First, Lockheed discovered suspicious payments to "international consultants" by Titan employees. Upon further examination, these payments turned out to be "potentially improper." Then, when the two companies voluntarily reported their findings to the Securities and Exchange Commission, it opened an investigation into the payments. Consequently, the Department of Justice began its own investigation. While Titan continued to maintain its innocence, it apparently had so little faith that the government would reach the same conclusion that it set aside $3 million as reserves against potential fines.
On Monday, however, there was hope that the deal might ultimately go through. According to a Wall Street Journal report, Titan is planning to negotiate a corporate plea agreement with the DOJ, and has similar hopes to settle the SEC's investigation. The company seems to think that a small fine is worth paying, if it gets the deal with Lockheed done.
For Lockheed's part, I strongly suspect that this defense contractor, too, will bite the bullet and proceed with the acquisition. After all, if this is just a $3 million surcharge on a $1.8 billion sale, heck, Lockheed probably paid more than $3 million on due diligence legal fees alone!
Yet, even using this logic, I think Lockheed has a more compelling reason to proceed with the deal: Titan's employees. Out of Titan's 12,000 employees, 8,800 already have security clearances. That means 8,800 people to whom Lockheed can refer when bidding on contracts with the Pentagon; 8,800 new employees who -- once a contract has been awarded -- do not have to sit, twiddling their thumbs, waiting for the FBI to finish investigating everything from where they rented an apartment two years ago to what exactly they were up to on that family vacation at Euro Disney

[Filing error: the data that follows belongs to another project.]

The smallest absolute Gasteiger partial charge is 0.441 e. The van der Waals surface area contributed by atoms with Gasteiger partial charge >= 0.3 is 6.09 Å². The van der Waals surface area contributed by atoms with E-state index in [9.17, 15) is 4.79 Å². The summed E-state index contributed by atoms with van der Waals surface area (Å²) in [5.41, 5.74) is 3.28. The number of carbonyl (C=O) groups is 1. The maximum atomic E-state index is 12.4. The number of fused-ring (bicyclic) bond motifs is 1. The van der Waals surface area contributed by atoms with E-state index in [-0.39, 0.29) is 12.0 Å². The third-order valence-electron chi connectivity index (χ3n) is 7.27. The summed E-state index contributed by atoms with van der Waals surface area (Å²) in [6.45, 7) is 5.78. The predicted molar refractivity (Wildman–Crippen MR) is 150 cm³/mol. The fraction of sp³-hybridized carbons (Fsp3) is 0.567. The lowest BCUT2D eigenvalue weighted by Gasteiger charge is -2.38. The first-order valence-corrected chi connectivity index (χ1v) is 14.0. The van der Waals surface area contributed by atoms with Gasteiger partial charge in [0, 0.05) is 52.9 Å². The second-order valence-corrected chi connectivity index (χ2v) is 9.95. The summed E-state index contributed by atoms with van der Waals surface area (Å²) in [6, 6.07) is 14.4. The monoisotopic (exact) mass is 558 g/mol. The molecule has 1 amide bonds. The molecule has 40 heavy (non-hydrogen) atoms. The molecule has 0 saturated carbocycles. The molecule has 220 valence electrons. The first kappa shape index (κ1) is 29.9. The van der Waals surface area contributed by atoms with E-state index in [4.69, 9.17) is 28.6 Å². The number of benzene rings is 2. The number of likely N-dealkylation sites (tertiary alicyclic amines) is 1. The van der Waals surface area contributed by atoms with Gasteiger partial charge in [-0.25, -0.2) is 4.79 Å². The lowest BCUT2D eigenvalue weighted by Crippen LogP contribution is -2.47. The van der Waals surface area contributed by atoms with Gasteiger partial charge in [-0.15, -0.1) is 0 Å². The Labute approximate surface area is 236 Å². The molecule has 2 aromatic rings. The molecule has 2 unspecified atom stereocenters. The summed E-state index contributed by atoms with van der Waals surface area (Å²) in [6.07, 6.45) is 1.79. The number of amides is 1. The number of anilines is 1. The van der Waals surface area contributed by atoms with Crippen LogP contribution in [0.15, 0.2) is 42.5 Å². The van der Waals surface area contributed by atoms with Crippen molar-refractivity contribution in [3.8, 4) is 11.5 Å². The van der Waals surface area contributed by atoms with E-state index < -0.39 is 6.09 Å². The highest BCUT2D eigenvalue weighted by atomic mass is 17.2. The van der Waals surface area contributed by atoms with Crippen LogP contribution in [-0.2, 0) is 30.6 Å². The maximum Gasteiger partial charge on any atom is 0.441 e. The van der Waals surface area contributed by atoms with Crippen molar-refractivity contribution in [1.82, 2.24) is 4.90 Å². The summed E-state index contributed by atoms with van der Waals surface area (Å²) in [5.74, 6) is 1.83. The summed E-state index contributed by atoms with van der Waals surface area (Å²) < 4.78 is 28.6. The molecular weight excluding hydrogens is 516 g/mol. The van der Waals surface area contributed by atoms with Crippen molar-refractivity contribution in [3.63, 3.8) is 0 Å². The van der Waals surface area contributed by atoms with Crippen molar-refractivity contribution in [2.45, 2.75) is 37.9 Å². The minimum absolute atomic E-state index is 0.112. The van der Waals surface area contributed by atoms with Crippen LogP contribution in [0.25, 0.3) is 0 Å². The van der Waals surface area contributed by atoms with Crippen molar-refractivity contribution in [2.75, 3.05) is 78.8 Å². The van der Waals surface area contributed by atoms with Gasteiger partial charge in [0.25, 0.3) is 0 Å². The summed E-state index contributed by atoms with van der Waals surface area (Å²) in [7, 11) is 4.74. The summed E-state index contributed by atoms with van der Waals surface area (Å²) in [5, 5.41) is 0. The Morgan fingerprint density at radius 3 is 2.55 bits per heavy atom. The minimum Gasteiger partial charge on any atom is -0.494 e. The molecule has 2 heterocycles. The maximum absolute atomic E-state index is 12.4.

In post-September 11 America, with two wars ongoing abroad, "security-clearanced" employees are worth their weight in gold to a defense contractor. And that is why I think Lockheed will not let Titan get away.
Tom and David Gardner offer up two recommendations a month in Motley Fool Stock Advisor . Check it out, risk-free, for six months.
Fool contributor Rich Smith owns no shares in any companies mentioned in this article.
More from The Motley Fool
Don't Laugh, but After Horrible Holiday, Sears Says Profitability Is Still on the Table for 2018
The retailer has few options open to it to get into the black.
4 Things That Can Get Your Resume Thrown Away
Getting hired is a competition. Don't get disqualified before the game really begins.
3 Growth Stocks That Could Put Netflix's Returns to Shame
Looking for the next Netflix? We've identified a video game publisher, a chip company, and an internet-based bank as potentially explosive growth vehicles.